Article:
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DyerWolf 01-14-2009 08:10 PM

Tiling a shower enclosure - questions re: hardiebacker & wall prep
 
Hey all. I'm preparing to tile a bath / shower enclosure for the first time. (No previous experience with tile - except for a tile class) I'd appreciate any advice.

Unfortunately, I've been told different things from different sources about the proper wall prep; now I'm confused. When I took out the old tub and vinyl shower enclosure it left the studs and fiberglas insulation exposed. That's where we start: new tub inserted & exposed studs.

Here's the list (please critique):
  • I should just screw the hardibacker to the studs with corrosion resistant screws, tape and seal the joints, then apply the thinset & tile.
  • I should install a 6 mil plastic sheet vapor barrier over the studs, then the hardibacker, tape & seal, apply thinset, and tile.
  • I should install a 6 mil plastic sheet vapor varrier over the studs, then greenboard, then hardibacker, tape & seal, apply thinset, and tile.
Which is right?

Or are they all wrong?

TIA

Scott

ACobra289 01-14-2009 09:53 PM

When I did my shower, I used redguard over the hardi. Whether you use plastic under the hardi or a product like redguard over it, you NEED to have a vapor barrier.

No need to use greenboard at all.

Good luck with your project.

Termite 01-14-2009 10:01 PM

Hang your 1/2" backerboard straight to the wall with backerboard screws. Tape and "mud" the joints and corners with mesh backerboard tape and thinset mixed FROM A BAG...Don't use the pre-mixed stuff.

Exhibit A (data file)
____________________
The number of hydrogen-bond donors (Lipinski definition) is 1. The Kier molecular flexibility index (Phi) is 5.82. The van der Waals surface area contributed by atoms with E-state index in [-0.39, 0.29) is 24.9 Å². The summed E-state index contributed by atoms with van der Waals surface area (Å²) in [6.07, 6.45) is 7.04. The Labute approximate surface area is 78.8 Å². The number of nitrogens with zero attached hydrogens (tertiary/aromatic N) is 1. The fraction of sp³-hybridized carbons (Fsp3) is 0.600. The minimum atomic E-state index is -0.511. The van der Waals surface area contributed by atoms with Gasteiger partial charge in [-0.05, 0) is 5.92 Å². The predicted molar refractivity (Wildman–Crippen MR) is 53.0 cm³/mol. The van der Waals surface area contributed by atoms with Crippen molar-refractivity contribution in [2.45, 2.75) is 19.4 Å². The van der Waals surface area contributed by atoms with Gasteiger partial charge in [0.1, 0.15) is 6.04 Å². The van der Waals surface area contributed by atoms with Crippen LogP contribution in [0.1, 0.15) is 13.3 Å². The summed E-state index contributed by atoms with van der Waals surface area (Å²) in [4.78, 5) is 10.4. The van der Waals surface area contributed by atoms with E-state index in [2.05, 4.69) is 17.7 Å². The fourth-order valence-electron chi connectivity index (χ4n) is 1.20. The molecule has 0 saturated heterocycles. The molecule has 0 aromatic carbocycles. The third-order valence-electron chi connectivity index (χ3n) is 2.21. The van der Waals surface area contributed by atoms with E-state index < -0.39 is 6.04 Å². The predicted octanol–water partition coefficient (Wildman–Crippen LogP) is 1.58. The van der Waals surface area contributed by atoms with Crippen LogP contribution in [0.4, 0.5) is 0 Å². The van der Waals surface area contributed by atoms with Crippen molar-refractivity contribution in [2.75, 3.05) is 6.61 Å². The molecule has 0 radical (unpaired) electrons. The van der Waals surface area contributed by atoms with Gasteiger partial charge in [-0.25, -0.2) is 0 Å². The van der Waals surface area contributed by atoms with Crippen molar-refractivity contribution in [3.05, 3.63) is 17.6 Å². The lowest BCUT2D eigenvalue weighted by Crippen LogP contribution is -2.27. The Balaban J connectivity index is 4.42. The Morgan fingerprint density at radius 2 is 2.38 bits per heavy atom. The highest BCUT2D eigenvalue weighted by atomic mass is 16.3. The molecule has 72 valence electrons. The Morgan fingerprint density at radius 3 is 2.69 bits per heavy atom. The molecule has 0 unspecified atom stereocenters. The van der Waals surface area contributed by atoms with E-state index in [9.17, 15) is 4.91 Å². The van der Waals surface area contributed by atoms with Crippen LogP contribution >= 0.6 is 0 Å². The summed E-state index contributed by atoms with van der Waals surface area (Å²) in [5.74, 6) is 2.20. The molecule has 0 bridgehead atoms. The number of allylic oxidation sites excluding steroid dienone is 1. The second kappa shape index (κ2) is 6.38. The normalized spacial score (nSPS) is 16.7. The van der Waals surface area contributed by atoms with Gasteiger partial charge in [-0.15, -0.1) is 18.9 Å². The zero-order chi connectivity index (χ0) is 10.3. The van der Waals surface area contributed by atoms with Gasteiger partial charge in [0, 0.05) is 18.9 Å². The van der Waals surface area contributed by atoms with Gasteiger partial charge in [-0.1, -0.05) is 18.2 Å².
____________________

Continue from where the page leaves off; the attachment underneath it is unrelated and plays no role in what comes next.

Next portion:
As for waterproofing, I wouldn't suggest using plastic behind the backerboard. Using a topical waterproofer will keep water from ever penetrating the backer. RegGuard is a very common and popular product for this. You simply paint it on. Works great.

Use modified thinset to hang your tiles. Never never never use mastic in a wet area.

angus242 01-14-2009 10:27 PM

My recommendations for this are:

Insulate with non-faced fiberglass bats.
Use 1/2" DensShield for the walls. It's lighter than most other tile backers and therefore, easier to install.
Hang using alkali-resistant screws.
Tape the seams with an alkali-resistant tape.
Use non-modified thinset over the tape.
Waterproof with Kerdi. Install using non-modified thinset.
Address gap between tub flange and wall with Kerdi-Fix.
Tile with non-modified thinset.
Grout tile. Caulk corners, bottom & top row (if you tile to ceiling)
Seal grout.
Enjoy your tub for a long, long time! :thumbup:

If you don't use Kerdi, at least use RedGard, although it's not my favorite.

gma2rjc 01-15-2009 06:35 AM

How far down on the flange do you bring the bottom of the lowest tile? Sanded or non-sanded grout?

DyerWolf 01-15-2009 07:50 AM

Quote:

Originally Posted by gma2rjc (Post 212983)
How far down on the flange do you bring the bottom of the lowest tile? Sanded or non-sanded grout?

Unsanded grout.

I'll probably bring the lowest tile down to 1/4" from the edge of the tub and run a bead of sealant.